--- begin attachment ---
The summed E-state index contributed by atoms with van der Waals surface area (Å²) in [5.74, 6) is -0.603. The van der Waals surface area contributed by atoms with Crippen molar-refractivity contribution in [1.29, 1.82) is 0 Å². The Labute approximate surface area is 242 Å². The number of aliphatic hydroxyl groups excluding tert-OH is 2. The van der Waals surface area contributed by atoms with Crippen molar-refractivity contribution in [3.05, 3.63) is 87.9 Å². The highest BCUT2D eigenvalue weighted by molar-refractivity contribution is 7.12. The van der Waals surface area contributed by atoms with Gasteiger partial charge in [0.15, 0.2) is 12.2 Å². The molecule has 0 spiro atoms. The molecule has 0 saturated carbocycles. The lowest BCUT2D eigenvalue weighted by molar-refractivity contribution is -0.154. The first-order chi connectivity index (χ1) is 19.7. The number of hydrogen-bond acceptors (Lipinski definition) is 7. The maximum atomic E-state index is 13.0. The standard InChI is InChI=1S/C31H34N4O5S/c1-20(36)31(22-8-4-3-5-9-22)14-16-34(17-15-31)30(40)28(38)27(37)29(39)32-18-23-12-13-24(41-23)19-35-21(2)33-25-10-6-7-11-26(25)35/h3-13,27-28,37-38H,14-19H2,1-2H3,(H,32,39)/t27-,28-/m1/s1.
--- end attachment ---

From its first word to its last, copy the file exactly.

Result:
The summed E-state index contributed by atoms with van der Waals surface area (Å²) in [5.74, 6) is -0.603. The van der Waals surface area contributed by atoms with Crippen molar-refractivity contribution in [1.29, 1.82) is 0 Å². The Labute approximate surface area is 242 Å². The number of aliphatic hydroxyl groups excluding tert-OH is 2. The van der Waals surface area contributed by atoms with Crippen molar-refractivity contribution in [3.05, 3.63) is 87.9 Å². The highest BCUT2D eigenvalue weighted by molar-refractivity contribution is 7.12. The van der Waals surface area contributed by atoms with Gasteiger partial charge in [0.15, 0.2) is 12.2 Å². The molecule has 0 spiro atoms. The molecule has 0 saturated carbocycles. The lowest BCUT2D eigenvalue weighted by molar-refractivity contribution is -0.154. The first-order chi connectivity index (χ1) is 19.7. The number of hydrogen-bond acceptors (Lipinski definition) is 7. The maximum atomic E-state index is 13.0. The standard InChI is InChI=1S/C31H34N4O5S/c1-20(36)31(22-8-4-3-5-9-22)14-16-34(17-15-31)30(40)28(38)27(37)29(39)32-18-23-12-13-24(41-23)19-35-21(2)33-25-10-6-7-11-26(25)35/h3-13,27-28,37-38H,14-19H2,1-2H3,(H,32,39)/t27-,28-/m1/s1.